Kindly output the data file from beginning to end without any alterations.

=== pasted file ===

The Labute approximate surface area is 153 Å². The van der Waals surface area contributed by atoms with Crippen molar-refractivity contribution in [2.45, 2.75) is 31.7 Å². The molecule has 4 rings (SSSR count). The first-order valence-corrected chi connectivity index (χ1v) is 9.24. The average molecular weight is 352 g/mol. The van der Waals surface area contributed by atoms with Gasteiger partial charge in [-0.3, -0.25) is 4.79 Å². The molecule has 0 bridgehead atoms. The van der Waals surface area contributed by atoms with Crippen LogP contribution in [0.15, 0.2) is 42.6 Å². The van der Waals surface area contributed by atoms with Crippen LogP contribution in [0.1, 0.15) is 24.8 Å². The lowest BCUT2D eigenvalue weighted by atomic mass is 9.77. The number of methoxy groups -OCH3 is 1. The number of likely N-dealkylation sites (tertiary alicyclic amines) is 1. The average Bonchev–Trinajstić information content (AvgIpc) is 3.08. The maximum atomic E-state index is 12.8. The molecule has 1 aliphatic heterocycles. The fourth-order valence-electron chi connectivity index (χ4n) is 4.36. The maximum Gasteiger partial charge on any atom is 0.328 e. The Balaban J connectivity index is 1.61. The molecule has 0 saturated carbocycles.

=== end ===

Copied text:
The Labute approximate surface area is 153 Å². The van der Waals surface area contributed by atoms with Crippen molar-refractivity contribution in [2.45, 2.75) is 31.7 Å². The molecule has 4 rings (SSSR count). The first-order valence-corrected chi connectivity index (χ1v) is 9.24. The average molecular weight is 352 g/mol. The van der Waals surface area contributed by atoms with Gasteiger partial charge in [-0.3, -0.25) is 4.79 Å². The molecule has 0 bridgehead atoms. The van der Waals surface area contributed by atoms with Crippen LogP contribution in [0.15, 0.2) is 42.6 Å². The van der Waals surface area contributed by atoms with Crippen LogP contribution in [0.1, 0.15) is 24.8 Å². The lowest BCUT2D eigenvalue weighted by atomic mass is 9.77. The number of methoxy groups -OCH3 is 1. The number of likely N-dealkylation sites (tertiary alicyclic amines) is 1. The average Bonchev–Trinajstić information content (AvgIpc) is 3.08. The maximum atomic E-state index is 12.8. The molecule has 1 aliphatic heterocycles. The fourth-order valence-electron chi connectivity index (χ4n) is 4.36. The maximum Gasteiger partial charge on any atom is 0.328 e. The Balaban J connectivity index is 1.61. The molecule has 0 saturated carbocycles.